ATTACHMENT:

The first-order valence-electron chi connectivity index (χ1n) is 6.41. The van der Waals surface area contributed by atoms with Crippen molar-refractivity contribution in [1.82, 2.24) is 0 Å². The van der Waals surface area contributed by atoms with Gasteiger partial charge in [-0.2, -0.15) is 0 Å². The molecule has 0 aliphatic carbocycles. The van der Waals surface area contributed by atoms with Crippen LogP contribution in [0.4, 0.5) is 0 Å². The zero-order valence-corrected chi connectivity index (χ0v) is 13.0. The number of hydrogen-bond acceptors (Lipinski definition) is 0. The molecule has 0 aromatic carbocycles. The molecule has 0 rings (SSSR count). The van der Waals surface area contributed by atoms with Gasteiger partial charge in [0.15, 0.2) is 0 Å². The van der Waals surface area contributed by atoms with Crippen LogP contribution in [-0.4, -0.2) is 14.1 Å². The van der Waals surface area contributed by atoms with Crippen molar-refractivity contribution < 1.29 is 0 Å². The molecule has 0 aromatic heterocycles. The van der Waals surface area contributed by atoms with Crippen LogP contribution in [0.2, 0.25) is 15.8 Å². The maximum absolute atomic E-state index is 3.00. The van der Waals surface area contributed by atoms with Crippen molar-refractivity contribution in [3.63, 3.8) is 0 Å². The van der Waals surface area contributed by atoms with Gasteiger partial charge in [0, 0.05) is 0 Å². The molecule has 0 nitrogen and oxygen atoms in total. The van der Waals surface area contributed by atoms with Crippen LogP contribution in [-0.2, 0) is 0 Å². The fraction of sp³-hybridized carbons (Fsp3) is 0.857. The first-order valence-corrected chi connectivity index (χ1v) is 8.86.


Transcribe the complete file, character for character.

The first-order valence-electron chi connectivity index (χ1n) is 6.41. The van der Waals surface area contributed by atoms with Crippen molar-refractivity contribution in [1.82, 2.24) is 0 Å². The van der Waals surface area contributed by atoms with Gasteiger partial charge in [-0.2, -0.15) is 0 Å². The molecule has 0 aliphatic carbocycles. The van der Waals surface area contributed by atoms with Crippen LogP contribution in [0.4, 0.5) is 0 Å². The zero-order valence-corrected chi connectivity index (χ0v) is 13.0. The number of hydrogen-bond acceptors (Lipinski definition) is 0. The molecule has 0 aromatic carbocycles. The molecule has 0 rings (SSSR count). The van der Waals surface area contributed by atoms with Gasteiger partial charge in [0.15, 0.2) is 0 Å². The van der Waals surface area contributed by atoms with Crippen LogP contribution in [-0.4, -0.2) is 14.1 Å². The van der Waals surface area contributed by atoms with Crippen molar-refractivity contribution < 1.29 is 0 Å². The molecule has 0 aromatic heterocycles. The van der Waals surface area contributed by atoms with Crippen LogP contribution in [0.2, 0.25) is 15.8 Å². The maximum absolute atomic E-state index is 3.00. The van der Waals surface area contributed by atoms with Crippen molar-refractivity contribution in [3.63, 3.8) is 0 Å². The van der Waals surface area contributed by atoms with Gasteiger partial charge in [0, 0.05) is 0 Å². The molecule has 0 nitrogen and oxygen atoms in total. The van der Waals surface area contributed by atoms with Crippen LogP contribution in [-0.2, 0) is 0 Å². The fraction of sp³-hybridized carbons (Fsp3) is 0.857. The first-order valence-corrected chi connectivity index (χ1v) is 8.86.